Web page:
Nutter then paused, and looked around the room. The crowd was gazing at him respectfully, spirits deflated, the gravity of the city’s crisis felt. But then he pivoted. “The thing is,” he said, “for making these sacrifices, we get something in return.”
All over the room, people leaned forward in their seats. “You know it from your own lives,” Nutter said. “When you go through something difficult with someone, you share a special bond with that person. And it lasts forever, and no matter what else happens, no matter how many years pass, you don’t even have to mention it. It’s just … there.
“We can have that,” Nutter told the crowd, “collectively, as Philadelphians. We can be a stronger city. So that when times do get better, as they will, we will still share this bond we forged when times were bad.”
The crowd stared back at Nutter in solemn silence, like people who had just seen something inexpressibly beautiful flicker before their eyes. He had connected politics to the most intimate parts of their lives — the bonds they’ve forged over deathbeds and bank debts. But in watching him deliver another half-dozen or so speeches, I never again saw Nutter make this kind of connection with his audience. I never again heard him pivot so powerfully from the idea of “shared sacrifice” to what we gain in return. Perhaps the smartest guy in the room is emotionally tone-deaf, and never realized the effect he had at Dixon House. Or maybe he just lets the politics come between him and the mayor he could be.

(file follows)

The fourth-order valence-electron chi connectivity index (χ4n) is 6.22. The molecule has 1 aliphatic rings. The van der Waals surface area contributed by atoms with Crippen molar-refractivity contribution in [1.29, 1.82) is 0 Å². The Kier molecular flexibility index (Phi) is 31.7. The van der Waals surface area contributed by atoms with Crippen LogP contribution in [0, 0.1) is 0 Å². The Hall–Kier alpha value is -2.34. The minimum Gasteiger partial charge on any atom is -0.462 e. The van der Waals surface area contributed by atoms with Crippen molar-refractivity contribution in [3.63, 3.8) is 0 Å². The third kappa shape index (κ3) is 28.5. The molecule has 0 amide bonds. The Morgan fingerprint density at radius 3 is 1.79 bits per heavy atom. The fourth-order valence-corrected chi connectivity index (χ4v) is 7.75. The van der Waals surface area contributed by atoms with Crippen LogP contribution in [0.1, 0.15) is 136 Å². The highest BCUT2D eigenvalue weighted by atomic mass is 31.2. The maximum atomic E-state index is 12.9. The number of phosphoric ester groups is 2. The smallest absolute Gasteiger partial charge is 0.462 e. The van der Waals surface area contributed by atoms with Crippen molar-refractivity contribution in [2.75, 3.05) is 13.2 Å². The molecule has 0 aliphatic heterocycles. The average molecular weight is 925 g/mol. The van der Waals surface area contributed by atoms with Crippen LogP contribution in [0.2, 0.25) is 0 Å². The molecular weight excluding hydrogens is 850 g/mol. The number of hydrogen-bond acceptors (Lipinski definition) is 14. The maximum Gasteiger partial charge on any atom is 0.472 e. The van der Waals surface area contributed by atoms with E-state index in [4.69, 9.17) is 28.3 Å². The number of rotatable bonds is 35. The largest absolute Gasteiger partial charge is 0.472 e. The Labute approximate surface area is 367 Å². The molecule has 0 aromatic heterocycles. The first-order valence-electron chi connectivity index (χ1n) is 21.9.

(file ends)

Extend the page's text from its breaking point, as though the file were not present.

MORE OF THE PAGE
In fact, even as he should have been basking in the reaffirmation of his reformist credentials, Nutter undercut himself again, on casinos. His position on gaming parlors was once fairly consistent: He didn’t like them. But he also didn’t see any viable way to keep them out of Philadelphia. So Nutter talked, during the 2007 campaign, about relocating the gambling halls to nonresidential neighborhoods. This was the pragmatic politician in Nutter. But the reformer in him, or the political opportunist, told activist group Casino-Free Philadelphia exactly what it wanted to hear. This Nutter answered “Yes” to the following on a candidates’ questionnaire: As Mayor, I will attempt to keep casinos from being built within Philadelphia.
This clearly contradicted his previous statements. But this particular flip-flop lent credibility to the idea that Michael Nutter was our wild-eyed change agent. Progressives around the city rejoiced. His administration successfully diverted the planned Foxwoods casino from South Philly to Market Street. As for the SugarHouse casino planned for Fishtown, according to court filings, the Nutter administration stalled the permitting process.